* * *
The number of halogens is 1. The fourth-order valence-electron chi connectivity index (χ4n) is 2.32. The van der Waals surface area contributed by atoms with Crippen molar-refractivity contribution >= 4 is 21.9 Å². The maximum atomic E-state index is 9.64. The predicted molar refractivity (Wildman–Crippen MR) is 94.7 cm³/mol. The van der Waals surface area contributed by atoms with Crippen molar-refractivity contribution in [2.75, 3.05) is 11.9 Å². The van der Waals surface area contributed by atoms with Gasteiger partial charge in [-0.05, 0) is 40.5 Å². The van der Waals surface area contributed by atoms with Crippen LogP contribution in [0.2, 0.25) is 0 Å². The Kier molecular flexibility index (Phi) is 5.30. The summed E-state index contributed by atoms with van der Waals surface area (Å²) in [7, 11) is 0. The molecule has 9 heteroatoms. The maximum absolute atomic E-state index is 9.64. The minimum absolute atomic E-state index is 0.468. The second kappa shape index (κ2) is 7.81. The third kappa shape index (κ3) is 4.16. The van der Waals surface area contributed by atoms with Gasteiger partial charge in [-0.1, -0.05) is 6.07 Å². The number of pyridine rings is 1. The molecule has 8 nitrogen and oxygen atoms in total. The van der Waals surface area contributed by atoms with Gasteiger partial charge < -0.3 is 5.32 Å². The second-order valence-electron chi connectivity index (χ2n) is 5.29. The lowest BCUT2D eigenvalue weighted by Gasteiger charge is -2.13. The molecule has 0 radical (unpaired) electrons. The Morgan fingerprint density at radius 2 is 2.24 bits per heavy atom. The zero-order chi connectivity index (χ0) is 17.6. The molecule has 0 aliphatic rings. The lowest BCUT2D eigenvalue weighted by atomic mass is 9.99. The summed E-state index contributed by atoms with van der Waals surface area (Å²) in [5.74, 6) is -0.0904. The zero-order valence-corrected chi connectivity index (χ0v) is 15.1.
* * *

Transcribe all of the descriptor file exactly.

The number of halogens is 1. The fourth-order valence-electron chi connectivity index (χ4n) is 2.32. The van der Waals surface area contributed by atoms with Crippen molar-refractivity contribution >= 4 is 21.9 Å². The maximum atomic E-state index is 9.64. The predicted molar refractivity (Wildman–Crippen MR) is 94.7 cm³/mol. The van der Waals surface area contributed by atoms with Crippen molar-refractivity contribution in [2.75, 3.05) is 11.9 Å². The van der Waals surface area contributed by atoms with Gasteiger partial charge in [-0.05, 0) is 40.5 Å². The van der Waals surface area contributed by atoms with Crippen LogP contribution in [0.2, 0.25) is 0 Å². The Kier molecular flexibility index (Phi) is 5.30. The summed E-state index contributed by atoms with van der Waals surface area (Å²) in [7, 11) is 0. The molecule has 9 heteroatoms. The maximum absolute atomic E-state index is 9.64. The minimum absolute atomic E-state index is 0.468. The second kappa shape index (κ2) is 7.81. The third kappa shape index (κ3) is 4.16. The van der Waals surface area contributed by atoms with Gasteiger partial charge in [-0.1, -0.05) is 6.07 Å². The number of pyridine rings is 1. The molecule has 8 nitrogen and oxygen atoms in total. The van der Waals surface area contributed by atoms with Gasteiger partial charge < -0.3 is 5.32 Å². The second-order valence-electron chi connectivity index (χ2n) is 5.29. The lowest BCUT2D eigenvalue weighted by Gasteiger charge is -2.13. The molecule has 0 radical (unpaired) electrons. The Morgan fingerprint density at radius 2 is 2.24 bits per heavy atom. The zero-order chi connectivity index (χ0) is 17.6. The molecule has 0 aliphatic rings. The lowest BCUT2D eigenvalue weighted by atomic mass is 9.99. The summed E-state index contributed by atoms with van der Waals surface area (Å²) in [5.74, 6) is -0.0904. The zero-order valence-corrected chi connectivity index (χ0v) is 15.1.